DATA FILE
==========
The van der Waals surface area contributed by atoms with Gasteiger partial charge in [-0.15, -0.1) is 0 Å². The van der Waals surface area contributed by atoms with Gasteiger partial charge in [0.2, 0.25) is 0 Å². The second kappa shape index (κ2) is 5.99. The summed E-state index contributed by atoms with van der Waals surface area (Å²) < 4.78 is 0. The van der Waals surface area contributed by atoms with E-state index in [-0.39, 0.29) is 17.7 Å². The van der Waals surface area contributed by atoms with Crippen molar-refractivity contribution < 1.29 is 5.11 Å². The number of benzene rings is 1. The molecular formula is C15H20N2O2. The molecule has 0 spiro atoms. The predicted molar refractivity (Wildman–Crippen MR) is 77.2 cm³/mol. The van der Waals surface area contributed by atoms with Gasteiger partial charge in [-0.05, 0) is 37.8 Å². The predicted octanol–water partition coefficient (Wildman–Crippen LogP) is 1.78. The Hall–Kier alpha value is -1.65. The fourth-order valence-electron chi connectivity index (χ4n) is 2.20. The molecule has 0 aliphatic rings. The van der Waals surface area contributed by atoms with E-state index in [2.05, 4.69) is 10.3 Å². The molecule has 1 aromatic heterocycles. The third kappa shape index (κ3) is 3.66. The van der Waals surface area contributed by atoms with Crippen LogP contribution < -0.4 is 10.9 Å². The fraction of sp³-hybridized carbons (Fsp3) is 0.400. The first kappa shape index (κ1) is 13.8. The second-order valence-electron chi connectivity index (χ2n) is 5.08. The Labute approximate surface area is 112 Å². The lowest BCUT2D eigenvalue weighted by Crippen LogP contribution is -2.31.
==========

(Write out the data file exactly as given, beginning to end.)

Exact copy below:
The van der Waals surface area contributed by atoms with Gasteiger partial charge in [-0.15, -0.1) is 0 Å². The van der Waals surface area contributed by atoms with Gasteiger partial charge in [0.2, 0.25) is 0 Å². The second kappa shape index (κ2) is 5.99. The summed E-state index contributed by atoms with van der Waals surface area (Å²) < 4.78 is 0. The van der Waals surface area contributed by atoms with E-state index in [-0.39, 0.29) is 17.7 Å². The van der Waals surface area contributed by atoms with Crippen molar-refractivity contribution < 1.29 is 5.11 Å². The number of benzene rings is 1. The molecular formula is C15H20N2O2. The molecule has 0 spiro atoms. The predicted molar refractivity (Wildman–Crippen MR) is 77.2 cm³/mol. The van der Waals surface area contributed by atoms with Gasteiger partial charge in [-0.05, 0) is 37.8 Å². The predicted octanol–water partition coefficient (Wildman–Crippen LogP) is 1.78. The Hall–Kier alpha value is -1.65. The fourth-order valence-electron chi connectivity index (χ4n) is 2.20. The molecule has 0 aliphatic rings. The van der Waals surface area contributed by atoms with E-state index in [2.05, 4.69) is 10.3 Å². The molecule has 1 aromatic heterocycles. The third kappa shape index (κ3) is 3.66. The van der Waals surface area contributed by atoms with Crippen LogP contribution < -0.4 is 10.9 Å². The fraction of sp³-hybridized carbons (Fsp3) is 0.400. The first kappa shape index (κ1) is 13.8. The second-order valence-electron chi connectivity index (χ2n) is 5.08. The Labute approximate surface area is 112 Å². The lowest BCUT2D eigenvalue weighted by Crippen LogP contribution is -2.31.